Albuquerque city councilors allowed their constituents to vote on it. Valencia County commissioners cast their votes as well. It’s time New Mexico’s senators and representatives all put themselves on record in the same session when it comes to late-term abortions.
New Mexico’s three Roman Catholic bishops have made banning the abortions – performed at the Southwestern Women’s Options clinic in Albuquerque – a priority in the 2015 session. Similar legislation failed among Albuquerque voters in 2013 and Valencia County commissioners in 2014. Setting aside the serious moral question for a moment, such a complex issue should really be decided not in piecemeal fashion but at the state level.
Sen. William Sharer, R-Farmington, has said he may sponsor a ban and supporters are debating whether legislation should prohibit abortions after 24 or 28 weeks of pregnancy. They should also discuss exemptions to protect women facing difficult medical decisions involving the health of their fetus and themselves. And they must ensure any wording is clear and on point; on the confusing Albuquerque ballot, a “yes” vote was a vote to ban the practice and a “no” vote was to continue it.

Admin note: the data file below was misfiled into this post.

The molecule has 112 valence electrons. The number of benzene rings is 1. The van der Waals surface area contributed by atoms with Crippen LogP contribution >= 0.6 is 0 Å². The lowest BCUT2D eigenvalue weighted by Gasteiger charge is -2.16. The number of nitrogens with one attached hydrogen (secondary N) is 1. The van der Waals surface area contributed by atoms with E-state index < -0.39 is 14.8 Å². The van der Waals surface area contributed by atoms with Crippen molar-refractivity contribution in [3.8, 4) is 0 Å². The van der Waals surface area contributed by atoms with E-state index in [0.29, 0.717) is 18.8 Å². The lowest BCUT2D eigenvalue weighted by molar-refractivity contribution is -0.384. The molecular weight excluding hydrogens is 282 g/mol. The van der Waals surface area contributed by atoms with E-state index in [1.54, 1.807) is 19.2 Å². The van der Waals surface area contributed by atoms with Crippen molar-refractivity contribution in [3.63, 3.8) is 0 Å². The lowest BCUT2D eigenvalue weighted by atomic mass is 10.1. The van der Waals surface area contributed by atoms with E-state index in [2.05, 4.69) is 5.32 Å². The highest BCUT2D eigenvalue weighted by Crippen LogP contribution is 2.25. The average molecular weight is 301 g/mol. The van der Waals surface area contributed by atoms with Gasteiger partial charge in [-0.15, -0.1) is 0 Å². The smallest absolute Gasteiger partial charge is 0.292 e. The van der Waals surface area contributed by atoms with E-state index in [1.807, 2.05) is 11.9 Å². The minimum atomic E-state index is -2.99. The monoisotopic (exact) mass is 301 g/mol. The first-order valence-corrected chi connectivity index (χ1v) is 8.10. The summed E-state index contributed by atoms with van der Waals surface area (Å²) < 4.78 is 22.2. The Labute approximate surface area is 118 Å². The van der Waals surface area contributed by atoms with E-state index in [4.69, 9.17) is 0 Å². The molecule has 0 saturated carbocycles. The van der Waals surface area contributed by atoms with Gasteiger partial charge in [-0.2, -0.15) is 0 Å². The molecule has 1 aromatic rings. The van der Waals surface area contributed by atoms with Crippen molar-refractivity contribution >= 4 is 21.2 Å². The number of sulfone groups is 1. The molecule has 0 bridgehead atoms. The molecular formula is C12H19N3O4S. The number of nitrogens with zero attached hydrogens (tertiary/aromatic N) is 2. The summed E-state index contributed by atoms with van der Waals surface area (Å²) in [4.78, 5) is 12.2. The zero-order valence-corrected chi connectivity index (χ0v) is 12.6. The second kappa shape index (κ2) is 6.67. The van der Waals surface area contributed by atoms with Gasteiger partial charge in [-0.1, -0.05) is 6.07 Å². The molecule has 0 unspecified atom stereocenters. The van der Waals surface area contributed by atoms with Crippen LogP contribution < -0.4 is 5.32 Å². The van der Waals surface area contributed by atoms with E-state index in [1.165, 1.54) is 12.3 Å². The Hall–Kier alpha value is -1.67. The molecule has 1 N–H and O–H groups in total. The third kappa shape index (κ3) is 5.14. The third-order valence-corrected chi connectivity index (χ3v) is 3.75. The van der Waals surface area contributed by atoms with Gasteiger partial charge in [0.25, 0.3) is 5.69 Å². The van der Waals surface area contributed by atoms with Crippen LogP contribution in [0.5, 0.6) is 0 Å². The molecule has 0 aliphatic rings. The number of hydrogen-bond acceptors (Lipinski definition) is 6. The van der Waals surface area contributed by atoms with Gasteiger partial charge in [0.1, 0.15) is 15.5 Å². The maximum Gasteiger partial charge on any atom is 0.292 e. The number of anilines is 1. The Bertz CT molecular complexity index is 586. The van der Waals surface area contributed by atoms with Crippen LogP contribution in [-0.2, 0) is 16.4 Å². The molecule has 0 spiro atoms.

Southwestern Women’s Options is one of just four clinics in the nation that performs third-trimester abortions, or those after 27 weeks of pregnancy. Opponents argue that makes New Mexico a moral outlier, supporters that it makes New Mexico one of few places a woman whose pregnancy has gone horribly wrong can turn.
In 2013, 42 years after the Supreme Court’s landmark ruling in Roe v. Wade, a Gallup poll found a nation still deeply divided – 47 percent said they were pro-choice and 46 percent pro-life. But in the same poll, just 14 percent thought abortion should be legal in the last three months of pregnancy and 80 percent opposed it.
When it comes to late-term abortion, New Mexico’s lawmakers should put themselves on record as well.
This editorial first appeared in the Albuquerque Journal. It was written by members of the editorial board and is unsigned as it represents the opinion of the newspaper rather than the writers.